A History of the Ministry of Information, 1939-46



Objects of the Inquiry

The Board of Trade wanted to find out:-

  1. (a) To what extent articles other than food are bought on credit by the poorer groups of the population.

  2. (b) Whether a reduction in credit buying facilities would cause hardship for the lower paid working classes.


Three thousand and seventy-six working class women were interviewed in a house-to-house inquiry. (Questionnaire, Appendix 1)

The informants were chosen from two groups. Group D was defined as a group living in a poor neighborhood; group C, though working class, occupied better class houses. In each town all districts which included these groups were visited, also housing estates in these two categories.

Two hundred and fourteen shopkeepers were visited, (Questionnaire, Appendix 2). They represent a selected sample, insofar as the interviewer went into those shops in the district where she was working, which seemed to her most likely to allow their customers credit buying.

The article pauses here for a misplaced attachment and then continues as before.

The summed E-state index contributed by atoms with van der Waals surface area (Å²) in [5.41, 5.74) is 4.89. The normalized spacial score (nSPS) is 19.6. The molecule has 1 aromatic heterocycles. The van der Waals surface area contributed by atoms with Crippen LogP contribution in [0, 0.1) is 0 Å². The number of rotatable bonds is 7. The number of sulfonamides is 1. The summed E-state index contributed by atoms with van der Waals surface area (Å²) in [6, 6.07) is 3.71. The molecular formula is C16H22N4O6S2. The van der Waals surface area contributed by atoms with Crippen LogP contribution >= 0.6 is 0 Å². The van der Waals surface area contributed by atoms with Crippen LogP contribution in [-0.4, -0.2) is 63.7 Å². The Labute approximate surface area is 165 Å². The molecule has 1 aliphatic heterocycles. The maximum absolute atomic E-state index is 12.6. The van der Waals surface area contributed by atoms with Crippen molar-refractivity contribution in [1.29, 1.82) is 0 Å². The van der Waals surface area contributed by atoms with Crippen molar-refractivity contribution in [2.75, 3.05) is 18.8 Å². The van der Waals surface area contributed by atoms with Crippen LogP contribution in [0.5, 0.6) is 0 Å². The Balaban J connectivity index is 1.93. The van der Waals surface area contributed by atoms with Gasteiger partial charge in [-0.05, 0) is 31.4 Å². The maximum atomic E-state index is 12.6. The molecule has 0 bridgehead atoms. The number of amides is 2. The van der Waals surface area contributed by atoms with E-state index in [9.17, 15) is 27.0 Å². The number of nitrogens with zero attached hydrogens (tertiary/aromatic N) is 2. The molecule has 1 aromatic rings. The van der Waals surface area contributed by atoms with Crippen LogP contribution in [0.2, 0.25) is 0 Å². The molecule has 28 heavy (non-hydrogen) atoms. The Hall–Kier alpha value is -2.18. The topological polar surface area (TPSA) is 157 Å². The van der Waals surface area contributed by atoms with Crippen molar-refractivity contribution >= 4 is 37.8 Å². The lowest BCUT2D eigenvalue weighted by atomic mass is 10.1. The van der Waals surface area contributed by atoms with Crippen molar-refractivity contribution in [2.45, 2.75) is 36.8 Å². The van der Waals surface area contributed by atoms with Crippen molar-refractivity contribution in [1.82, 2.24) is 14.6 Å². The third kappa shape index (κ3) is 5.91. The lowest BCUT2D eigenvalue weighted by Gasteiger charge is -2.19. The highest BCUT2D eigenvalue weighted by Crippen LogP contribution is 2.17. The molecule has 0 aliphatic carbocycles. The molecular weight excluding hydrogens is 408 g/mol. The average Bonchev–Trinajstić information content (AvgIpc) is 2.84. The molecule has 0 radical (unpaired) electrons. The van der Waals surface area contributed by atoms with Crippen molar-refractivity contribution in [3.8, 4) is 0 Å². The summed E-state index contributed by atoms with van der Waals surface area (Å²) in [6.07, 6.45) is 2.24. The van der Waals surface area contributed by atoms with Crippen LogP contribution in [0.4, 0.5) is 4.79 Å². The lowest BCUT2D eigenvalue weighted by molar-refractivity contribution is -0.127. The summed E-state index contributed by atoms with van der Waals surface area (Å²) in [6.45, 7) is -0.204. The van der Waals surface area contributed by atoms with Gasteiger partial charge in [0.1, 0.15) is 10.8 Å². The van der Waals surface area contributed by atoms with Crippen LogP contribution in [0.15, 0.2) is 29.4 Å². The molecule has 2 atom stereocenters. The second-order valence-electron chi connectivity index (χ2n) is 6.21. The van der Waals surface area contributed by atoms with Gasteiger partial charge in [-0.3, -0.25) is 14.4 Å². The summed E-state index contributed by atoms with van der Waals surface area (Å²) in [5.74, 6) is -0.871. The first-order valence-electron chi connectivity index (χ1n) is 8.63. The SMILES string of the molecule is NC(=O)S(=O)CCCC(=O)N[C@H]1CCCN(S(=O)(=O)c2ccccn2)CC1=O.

The main purpose of these shopkeeper interviews was to give the investigator a better knowledge of the circumstances under which local credit buying took place. The results of this part of the inquiry are analyzed and presented in Appendix 2.

The sample is satisfactory compared with the information the Wartime Social Survey has on the group distribution of the population in respect of family size geographical distribution and age. With regard to class, the sample was purposive from the outset, and an attempt was made to get the same number of interviews in the C and D groups. (Sample, Appendix 3).

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